Background: Coronavirus disease 2019 (COVID-19) is associated with coagulopathy but the optimal prophylactic anticoagulation therapy remains uncertain and may depend on COVID-19 severity.
Objective: To compare outcomes in hospitalized adults with severe COVID-19 treated with standard prophylactic versus intermediate dose enoxaparin.
Methods: We conducted a multi-center, open-label, randomized controlled trial comparing standard prophylactic dose versus intermediate dose enoxaparin in adults who were hospitalized with COVID-19 and admitted to an intensive care unit (ICU) and/or had laboratory evidence of coagulopathy. Patients were randomly assigned in a 1:1 ratio to receive standard prophylactic dose enoxaparin or intermediate weight-adjusted dose enoxaparin. The primary outcome was all-cause mortality at 30 days. Secondary outcomes included arterial or venous thromboembolism and major bleeding.
Results: A total of 176 patients (99 males and 77 females) underwent randomization. In the intention-to-treat population, all-cause mortality at 30 days was 15% for intermediate dose enoxaparin and 21% for standard prophylactic dose enoxaparin (odds ratio, 0.66; 95% confidence interval, 0.30-1.45; P = .31 by Chi-square test). Unadjusted Cox proportional hazards modeling demonstrated no significant difference in mortality between intermediate and standard dose enoxaparin (hazard ratio, 0.67; 95% confidence interval, 0.33-1.37; P = .28). Arterial or venous thrombosis occurred in 13% of patients assigned to intermediate dose enoxaparin and 9% of patients assigned to standard dose enoxaparin. Major bleeding occurred in 2% of patients in each arm.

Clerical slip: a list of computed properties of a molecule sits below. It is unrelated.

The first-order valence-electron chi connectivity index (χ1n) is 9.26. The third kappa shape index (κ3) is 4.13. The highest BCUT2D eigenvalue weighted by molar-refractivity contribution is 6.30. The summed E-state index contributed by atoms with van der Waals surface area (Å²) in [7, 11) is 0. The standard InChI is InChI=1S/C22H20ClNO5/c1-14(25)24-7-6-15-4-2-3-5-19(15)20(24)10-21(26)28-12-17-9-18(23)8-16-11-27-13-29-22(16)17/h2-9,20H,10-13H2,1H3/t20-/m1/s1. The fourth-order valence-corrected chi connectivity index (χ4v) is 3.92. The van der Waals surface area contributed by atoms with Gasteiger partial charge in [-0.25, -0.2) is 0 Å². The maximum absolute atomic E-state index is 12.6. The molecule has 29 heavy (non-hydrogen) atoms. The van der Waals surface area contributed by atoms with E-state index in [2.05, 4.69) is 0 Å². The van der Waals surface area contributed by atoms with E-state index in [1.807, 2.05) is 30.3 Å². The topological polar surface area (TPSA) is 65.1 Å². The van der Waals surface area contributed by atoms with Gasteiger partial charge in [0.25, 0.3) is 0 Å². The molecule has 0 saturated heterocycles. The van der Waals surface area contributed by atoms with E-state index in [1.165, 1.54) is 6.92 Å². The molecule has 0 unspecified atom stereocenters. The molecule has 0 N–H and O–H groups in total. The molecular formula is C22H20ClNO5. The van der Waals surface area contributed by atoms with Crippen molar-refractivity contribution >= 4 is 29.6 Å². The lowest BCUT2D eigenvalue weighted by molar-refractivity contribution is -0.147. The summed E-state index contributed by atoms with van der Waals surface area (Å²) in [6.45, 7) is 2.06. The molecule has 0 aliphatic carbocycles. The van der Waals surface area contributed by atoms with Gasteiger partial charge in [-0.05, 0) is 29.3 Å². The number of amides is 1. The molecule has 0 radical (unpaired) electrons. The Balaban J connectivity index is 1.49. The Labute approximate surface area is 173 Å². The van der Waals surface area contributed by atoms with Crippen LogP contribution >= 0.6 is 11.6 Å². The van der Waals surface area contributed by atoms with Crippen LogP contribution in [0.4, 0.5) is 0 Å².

Conclusion: In hospitalized adults with severe COVID-19, standard prophylactic dose and intermediate dose enoxaparin did not differ significantly in preventing death or thrombosis at 30 days.
Keywords: COVID-19 disease; anticoagulant; blood coagulation; enoxaparin; thrombosis.
© 2021 International Society on Thrombosis and Haemostasis.